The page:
This Houseplant Can Clean Dangerous Chemicals From The Air In Your Home
Our homes are full of nasty chemicals and pollutants -- some can even cause cancer -- but until now there's not much we could do about it.
Each time we shower or boil water, for example, we release chloroform -- a clear, colourless liquid -- which is present in small amounts in chlorinated water from our taps.
Benzene, a main component of gasoline, builds up in our homes or garages where we park our cars or lawn mowers.
What's worse, these teeny molecules can't be eliminated by air filters -- or let alone be seen by the naked eye.
The solution? Plants.
The power of plants
We all know that plants absorb carbon dioxide from the air during photosynthesis -- its how they make their own food. Luckily for us, it means less harmful CO2 for us to breathe in.
Now, researchers at the University of Washington have taken that a step further, spending two years genetically modifying a common houseplant to remove nasties like chloroform and benzene from the air around it.
Their findings, published on December 19 in the Environmental Science & Technology journal, are a major breakthrough.
"People haven't really been talking about these hazardous organic compounds in homes, and I think that's because we couldn't do anything about them," explained senior author Stuart Strand, who is a research professor in the UW's civil and environmental engineering department.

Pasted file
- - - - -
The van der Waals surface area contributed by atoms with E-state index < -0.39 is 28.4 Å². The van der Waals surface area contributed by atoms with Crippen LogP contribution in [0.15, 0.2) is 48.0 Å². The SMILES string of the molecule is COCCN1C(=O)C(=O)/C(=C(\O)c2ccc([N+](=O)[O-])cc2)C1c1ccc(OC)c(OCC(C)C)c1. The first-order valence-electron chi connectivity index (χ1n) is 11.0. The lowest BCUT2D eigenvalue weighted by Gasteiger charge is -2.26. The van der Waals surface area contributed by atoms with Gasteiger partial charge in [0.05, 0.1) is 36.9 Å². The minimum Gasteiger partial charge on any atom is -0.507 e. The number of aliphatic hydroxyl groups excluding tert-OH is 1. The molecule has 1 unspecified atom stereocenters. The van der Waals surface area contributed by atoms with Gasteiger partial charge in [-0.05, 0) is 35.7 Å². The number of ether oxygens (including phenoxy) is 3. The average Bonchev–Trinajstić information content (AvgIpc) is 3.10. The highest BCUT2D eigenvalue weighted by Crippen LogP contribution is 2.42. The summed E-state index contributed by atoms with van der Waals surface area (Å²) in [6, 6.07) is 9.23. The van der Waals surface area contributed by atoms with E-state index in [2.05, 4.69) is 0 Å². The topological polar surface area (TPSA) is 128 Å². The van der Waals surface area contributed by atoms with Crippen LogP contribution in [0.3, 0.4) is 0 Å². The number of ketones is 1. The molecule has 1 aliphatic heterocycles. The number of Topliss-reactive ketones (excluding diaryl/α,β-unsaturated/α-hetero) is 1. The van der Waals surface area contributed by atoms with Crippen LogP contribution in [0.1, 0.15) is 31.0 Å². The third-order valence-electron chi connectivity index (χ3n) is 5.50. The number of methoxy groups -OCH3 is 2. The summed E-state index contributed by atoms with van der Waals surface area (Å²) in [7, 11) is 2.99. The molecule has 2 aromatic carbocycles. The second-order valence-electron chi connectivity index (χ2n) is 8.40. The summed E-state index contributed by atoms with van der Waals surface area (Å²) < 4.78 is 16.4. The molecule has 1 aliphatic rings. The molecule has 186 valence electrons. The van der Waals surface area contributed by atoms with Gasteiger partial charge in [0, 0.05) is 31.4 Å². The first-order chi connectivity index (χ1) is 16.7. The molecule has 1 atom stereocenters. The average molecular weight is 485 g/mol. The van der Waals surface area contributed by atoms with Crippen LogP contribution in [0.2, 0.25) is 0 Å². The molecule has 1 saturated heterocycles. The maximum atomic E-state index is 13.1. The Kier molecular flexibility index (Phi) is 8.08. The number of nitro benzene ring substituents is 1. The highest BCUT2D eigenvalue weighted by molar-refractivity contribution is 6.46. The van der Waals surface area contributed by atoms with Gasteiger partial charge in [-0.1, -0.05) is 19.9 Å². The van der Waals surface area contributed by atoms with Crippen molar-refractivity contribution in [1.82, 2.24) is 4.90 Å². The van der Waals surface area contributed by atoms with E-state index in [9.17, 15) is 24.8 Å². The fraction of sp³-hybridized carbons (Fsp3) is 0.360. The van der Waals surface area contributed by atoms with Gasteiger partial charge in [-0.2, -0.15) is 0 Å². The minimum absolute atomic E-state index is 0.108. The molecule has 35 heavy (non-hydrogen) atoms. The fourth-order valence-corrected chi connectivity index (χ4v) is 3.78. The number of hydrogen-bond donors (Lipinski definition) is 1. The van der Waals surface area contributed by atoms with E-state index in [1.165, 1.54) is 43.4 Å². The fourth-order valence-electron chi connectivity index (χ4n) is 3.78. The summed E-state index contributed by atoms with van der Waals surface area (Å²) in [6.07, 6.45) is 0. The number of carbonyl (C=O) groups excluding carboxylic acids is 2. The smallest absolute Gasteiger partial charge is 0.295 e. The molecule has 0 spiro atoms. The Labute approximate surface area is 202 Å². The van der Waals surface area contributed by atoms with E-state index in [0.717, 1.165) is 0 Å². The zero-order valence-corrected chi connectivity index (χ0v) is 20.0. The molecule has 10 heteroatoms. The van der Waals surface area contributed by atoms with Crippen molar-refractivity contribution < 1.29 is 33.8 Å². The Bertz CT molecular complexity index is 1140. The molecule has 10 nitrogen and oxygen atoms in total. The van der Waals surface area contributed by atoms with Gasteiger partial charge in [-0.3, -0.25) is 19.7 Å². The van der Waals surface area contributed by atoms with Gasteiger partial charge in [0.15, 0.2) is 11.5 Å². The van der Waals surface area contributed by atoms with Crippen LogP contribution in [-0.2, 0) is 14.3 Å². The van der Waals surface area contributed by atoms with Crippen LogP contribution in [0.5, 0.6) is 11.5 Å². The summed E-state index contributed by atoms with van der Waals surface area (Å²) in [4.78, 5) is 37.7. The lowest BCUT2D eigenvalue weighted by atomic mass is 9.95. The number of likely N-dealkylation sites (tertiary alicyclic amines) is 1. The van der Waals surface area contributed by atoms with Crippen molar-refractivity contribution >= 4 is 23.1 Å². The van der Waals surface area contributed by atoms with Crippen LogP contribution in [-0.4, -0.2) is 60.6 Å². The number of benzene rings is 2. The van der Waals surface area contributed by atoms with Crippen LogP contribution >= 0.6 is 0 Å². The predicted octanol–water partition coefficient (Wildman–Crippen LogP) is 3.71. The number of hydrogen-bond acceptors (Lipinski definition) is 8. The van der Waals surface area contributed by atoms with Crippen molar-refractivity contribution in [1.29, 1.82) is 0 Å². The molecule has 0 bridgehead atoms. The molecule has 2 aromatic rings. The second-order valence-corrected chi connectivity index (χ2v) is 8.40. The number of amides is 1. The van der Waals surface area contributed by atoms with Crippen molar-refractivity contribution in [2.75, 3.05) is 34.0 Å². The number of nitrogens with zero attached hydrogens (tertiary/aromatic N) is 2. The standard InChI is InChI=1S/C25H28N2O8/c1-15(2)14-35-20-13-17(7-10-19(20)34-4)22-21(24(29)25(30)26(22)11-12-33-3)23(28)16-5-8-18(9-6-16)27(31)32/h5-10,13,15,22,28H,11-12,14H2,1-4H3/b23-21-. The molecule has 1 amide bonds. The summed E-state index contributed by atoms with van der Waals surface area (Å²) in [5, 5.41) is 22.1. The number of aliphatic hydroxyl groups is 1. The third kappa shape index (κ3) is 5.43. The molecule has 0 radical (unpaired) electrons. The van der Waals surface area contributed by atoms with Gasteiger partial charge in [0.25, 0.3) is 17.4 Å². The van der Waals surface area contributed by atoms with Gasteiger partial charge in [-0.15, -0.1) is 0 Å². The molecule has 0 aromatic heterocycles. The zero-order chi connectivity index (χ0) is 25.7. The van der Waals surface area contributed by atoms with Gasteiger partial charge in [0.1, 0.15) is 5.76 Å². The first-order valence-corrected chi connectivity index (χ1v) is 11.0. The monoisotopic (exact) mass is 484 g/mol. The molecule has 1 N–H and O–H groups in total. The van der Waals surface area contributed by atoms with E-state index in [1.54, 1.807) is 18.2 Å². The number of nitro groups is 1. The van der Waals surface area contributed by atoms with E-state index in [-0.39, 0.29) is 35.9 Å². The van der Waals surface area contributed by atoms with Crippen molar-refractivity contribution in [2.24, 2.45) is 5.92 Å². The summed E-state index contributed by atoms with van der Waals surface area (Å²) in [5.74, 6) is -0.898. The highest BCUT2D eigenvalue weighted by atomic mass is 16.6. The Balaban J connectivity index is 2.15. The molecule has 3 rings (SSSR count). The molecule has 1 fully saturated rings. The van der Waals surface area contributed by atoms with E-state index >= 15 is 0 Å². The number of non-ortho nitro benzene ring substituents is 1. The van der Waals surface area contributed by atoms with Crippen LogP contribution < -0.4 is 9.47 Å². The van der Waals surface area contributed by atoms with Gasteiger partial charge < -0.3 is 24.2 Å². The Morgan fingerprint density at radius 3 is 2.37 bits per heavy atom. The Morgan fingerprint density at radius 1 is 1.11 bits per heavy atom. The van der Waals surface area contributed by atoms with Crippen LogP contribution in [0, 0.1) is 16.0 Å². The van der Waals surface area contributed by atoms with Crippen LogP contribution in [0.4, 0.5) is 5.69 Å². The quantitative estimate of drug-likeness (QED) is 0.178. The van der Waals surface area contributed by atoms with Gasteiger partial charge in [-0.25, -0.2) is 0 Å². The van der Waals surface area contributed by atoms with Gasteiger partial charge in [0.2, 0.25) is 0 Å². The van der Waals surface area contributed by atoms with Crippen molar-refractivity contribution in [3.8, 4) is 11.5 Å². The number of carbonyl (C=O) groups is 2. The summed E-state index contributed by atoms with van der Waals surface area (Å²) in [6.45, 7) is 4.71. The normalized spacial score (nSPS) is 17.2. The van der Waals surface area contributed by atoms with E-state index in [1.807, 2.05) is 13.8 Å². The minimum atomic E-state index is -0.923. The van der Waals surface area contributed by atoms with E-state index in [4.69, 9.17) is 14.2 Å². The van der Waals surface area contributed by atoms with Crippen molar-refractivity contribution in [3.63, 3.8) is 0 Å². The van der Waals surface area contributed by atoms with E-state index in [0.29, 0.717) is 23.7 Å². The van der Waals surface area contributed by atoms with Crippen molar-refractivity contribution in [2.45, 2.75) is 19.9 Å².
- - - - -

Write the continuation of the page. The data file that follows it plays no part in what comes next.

Now we've engineered houseplants to remove these pollutants for us.
Building a 'super-plant'
The research team identified a protein -- called cytochrome P450 2E1, or 2E1 for short -- in human livers that processes harmful pollutants like benzene and chloroform.
They then replicated and introduced this protein into pothos ivy -- a popular and hardy houseplant that's also known as devil's ivy or money plant -- so that each cell in the plant expressed the protein.
Over a week and a half, the scientists compared the pollution-sucking abilities of modified and normal pothos plants by popping them in containers and smothering them in benzene or chloroform gas.
In one container the superhuman ivy sucked 82 percent of the chloroform out of the air after just three days, while in another the benzene concentration dropped by about 75 percent by day eight.
With the ordinary plants, the concentration of either gas didn't change at all.
The future looks green
There's no word on when these pollution-busting super plants will be available to pick up at our local Bunnings, but the future does look bright.
Not satisfied with the pothos ivy's current pollution-slaying abilities, the team currently has their sights set on another hazardous molecule found in home air: formaldehyde.
It's present in wood products such as laminate flooring and cabinets, and tobacco smoke.
Feature image: Getty.